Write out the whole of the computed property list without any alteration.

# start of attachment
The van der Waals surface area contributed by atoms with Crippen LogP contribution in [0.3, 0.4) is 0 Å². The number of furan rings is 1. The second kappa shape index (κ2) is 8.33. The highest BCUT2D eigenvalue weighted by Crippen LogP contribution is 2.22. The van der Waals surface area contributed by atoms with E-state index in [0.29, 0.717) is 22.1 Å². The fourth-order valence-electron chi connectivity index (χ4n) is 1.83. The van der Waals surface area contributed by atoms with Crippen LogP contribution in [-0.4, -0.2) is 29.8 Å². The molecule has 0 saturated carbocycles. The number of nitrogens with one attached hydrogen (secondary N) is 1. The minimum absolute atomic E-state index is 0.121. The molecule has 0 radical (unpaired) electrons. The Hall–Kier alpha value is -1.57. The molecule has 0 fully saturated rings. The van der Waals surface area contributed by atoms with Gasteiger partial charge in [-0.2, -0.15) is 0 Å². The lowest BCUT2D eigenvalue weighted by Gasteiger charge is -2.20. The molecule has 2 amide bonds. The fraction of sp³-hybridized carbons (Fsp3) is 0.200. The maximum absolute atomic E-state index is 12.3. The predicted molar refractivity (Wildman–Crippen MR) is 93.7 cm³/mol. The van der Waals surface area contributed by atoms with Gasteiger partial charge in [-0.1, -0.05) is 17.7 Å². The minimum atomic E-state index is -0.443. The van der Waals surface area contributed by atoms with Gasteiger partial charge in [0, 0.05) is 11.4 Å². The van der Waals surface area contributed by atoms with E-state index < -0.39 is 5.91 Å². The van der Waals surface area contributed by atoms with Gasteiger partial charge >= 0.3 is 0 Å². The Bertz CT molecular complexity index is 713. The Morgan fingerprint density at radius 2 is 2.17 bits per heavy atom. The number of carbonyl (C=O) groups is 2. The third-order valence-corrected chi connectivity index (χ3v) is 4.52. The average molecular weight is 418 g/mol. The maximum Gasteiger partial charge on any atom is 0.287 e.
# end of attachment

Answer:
The van der Waals surface area contributed by atoms with Crippen LogP contribution in [0.3, 0.4) is 0 Å². The number of furan rings is 1. The second kappa shape index (κ2) is 8.33. The highest BCUT2D eigenvalue weighted by Crippen LogP contribution is 2.22. The van der Waals surface area contributed by atoms with E-state index in [0.29, 0.717) is 22.1 Å². The fourth-order valence-electron chi connectivity index (χ4n) is 1.83. The van der Waals surface area contributed by atoms with Crippen LogP contribution in [-0.4, -0.2) is 29.8 Å². The molecule has 0 saturated carbocycles. The number of nitrogens with one attached hydrogen (secondary N) is 1. The minimum absolute atomic E-state index is 0.121. The molecule has 0 radical (unpaired) electrons. The Hall–Kier alpha value is -1.57. The molecule has 0 fully saturated rings. The van der Waals surface area contributed by atoms with Gasteiger partial charge in [-0.2, -0.15) is 0 Å². The lowest BCUT2D eigenvalue weighted by Gasteiger charge is -2.20. The molecule has 2 amide bonds. The fraction of sp³-hybridized carbons (Fsp3) is 0.200. The maximum absolute atomic E-state index is 12.3. The predicted molar refractivity (Wildman–Crippen MR) is 93.7 cm³/mol. The van der Waals surface area contributed by atoms with Gasteiger partial charge in [-0.1, -0.05) is 17.7 Å². The minimum atomic E-state index is -0.443. The van der Waals surface area contributed by atoms with Gasteiger partial charge in [0, 0.05) is 11.4 Å². The van der Waals surface area contributed by atoms with E-state index < -0.39 is 5.91 Å². The van der Waals surface area contributed by atoms with Gasteiger partial charge >= 0.3 is 0 Å². The Bertz CT molecular complexity index is 713. The Morgan fingerprint density at radius 2 is 2.17 bits per heavy atom. The number of carbonyl (C=O) groups is 2. The third-order valence-corrected chi connectivity index (χ3v) is 4.52. The average molecular weight is 418 g/mol. The maximum Gasteiger partial charge on any atom is 0.287 e.